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Last updateWed, 16 Aug 2017 8am

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New Semester, New You: Making the Most of Spring

Making Most Of SpringAs you prepare for new classes by memorizing your schedule, seeing who is in the course with you, and adjusting to change, do not forget to take a deep breath. Last semester could have been a bit rocky, or maybe it was smooth sailing. Either way, it is in the past. Do not put yourself down because of the marks you earned or boast yourself if you did well. Taking college courses, each with different teaching styles and workloads, is not always an easy journey.

My freshmen year came easier for me than my friends. I enjoyed my classes, really pushed myself to achieve the grades and learning I wanted to, and I was motivated. Sophomore year I lost a bit of that fire. My courses were more difficult, and I had all new professors that I had to become accustomed to. Still, I pushed myself.

In college, this happens all the time; you lose motivation and dedication. Stress and anxiety can try to take over, but do not let it. You’re not alone when you’re going through these motions. It is a part of the “college experience” and growing. Once you get through a challenging course, professor, or semester, you will realize you can do anything you put your mind to.

These four years are the best years of your life, and the years that go by the quickest. Senior business student, Alison Maoli said, “I remember moving into Pinewood Hall the first day of college, and now I have about four months left. Looking back on it, I just wish I never took time for granted and learned to enjoy life more. Also, time management was a big factor and skill that I think college students need to learn.”

Time stops for no one. I, along with Maoli, will be walking on the stage at PNC Banks Art Center on May 10.  Do not take Monmouth for granted and everything the university has to offer. Go to the sports games, get involved on campus, go out for a sorority or fraternity, and just take a step outside of your comfort zone. You never know the friends you can and will meet and make.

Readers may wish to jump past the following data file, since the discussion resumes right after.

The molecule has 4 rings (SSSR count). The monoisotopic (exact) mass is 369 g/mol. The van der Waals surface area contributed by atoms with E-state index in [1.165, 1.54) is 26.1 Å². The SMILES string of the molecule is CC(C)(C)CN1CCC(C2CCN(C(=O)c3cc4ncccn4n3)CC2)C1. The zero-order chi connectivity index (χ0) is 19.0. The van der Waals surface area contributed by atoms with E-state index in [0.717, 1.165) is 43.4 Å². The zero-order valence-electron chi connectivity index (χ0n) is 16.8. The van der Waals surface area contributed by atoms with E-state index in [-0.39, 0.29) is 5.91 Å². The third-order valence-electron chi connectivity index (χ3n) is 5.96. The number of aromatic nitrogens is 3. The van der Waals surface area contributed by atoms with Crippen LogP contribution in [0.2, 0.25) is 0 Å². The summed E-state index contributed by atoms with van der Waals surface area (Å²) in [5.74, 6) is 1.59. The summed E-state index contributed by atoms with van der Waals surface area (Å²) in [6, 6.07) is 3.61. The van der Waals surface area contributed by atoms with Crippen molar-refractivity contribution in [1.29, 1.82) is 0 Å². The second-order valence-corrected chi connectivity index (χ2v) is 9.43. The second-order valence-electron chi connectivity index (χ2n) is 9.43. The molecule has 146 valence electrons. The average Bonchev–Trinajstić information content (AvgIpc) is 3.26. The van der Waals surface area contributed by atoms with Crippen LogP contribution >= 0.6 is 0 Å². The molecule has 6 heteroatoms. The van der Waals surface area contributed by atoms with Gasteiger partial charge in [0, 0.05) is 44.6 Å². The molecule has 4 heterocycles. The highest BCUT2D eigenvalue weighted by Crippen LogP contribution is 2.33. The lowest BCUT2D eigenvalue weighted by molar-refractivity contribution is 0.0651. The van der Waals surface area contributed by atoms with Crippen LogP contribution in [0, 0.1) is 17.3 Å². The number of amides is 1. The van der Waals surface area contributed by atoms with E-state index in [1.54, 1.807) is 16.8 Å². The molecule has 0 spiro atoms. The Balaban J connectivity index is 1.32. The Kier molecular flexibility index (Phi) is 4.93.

Time management is the key in college. Plan your week in advance, and know when certain assignments or projects are due. Don’t forget the importance of relaxing sometimes as well—pick that one night to relax and binge watch Netflix.

Set goals for yourself, such as earning an A on a paper, or studying a chapter a night before cramming it all in the night before your exam. Once you cross off a goal, or a step forward, you will feel much better and not as stressed.

Do not be afraid to meet with your professor, to clarify an assignment or for some guidance. Alena Graedon, an assistant professor of English, said, “Academically, I think it’s helpful for students to visit their professor’s office hours once or twice early in the semester. It established a connection, it helps professors learn a little more about individual students, and it gets students into the practice of meeting with their professors if they later on have a question, run into a problem, or just want to talk something over.”

Your professors are there to help you and be there for you every step of the way. Show them that you care, and that you want to do well. Meeting with professors goes a long way.

Kaitlyn Jones, a senior health studies student, said, “It is good to find that balance. Find that happy medium with schoolwork, classes, and hanging with friends.”

Health is something we all should focus on during our time away from our parents’ care. Jones advised, “Do not forget to take care of your body. Try and eat healthy, work out, and just be aware of the food you consume. Sugary and fatty foods will not help you stay focused. Get enough of sleep each night so you are alert in class and are ready to learn.”

College is that time you really start to take responsibility for yourself. Your diet will change. Ramen noodles may taste amazing, but they are not the best for your body. Staying up until 4 a.m. when you have a 10:05 a.m. class is not the greatest choice, and you will be sleepy and falling asleep in a lecture, not knowing what is occurring.

All in all, enjoy your college experience at Monmouth. Take advantage of everything that comes with your new life for the next four years. Find a balance and schedule that works for you. Just know, with college comes adjustments, stress, and anxiety. It also comes with new friends, greater knowledge, and laughs.

PHOTO COURTESY of Kaitlin McGuire.

Contact Information

CAMPUS LOCATION
The Outlook
Jules L. Plangere Jr. Center for Communication 
and Instructional Technology (CCIT) Room 260, 2nd floor

MAILING ADDRESS
The Outlook
Monmouth University
400 Cedar Ave, West Long Branch, New Jersey 07764

Phone:(732) 571-3481 | Fax: (732) 263-5151
Email: outlook@monmouth.edu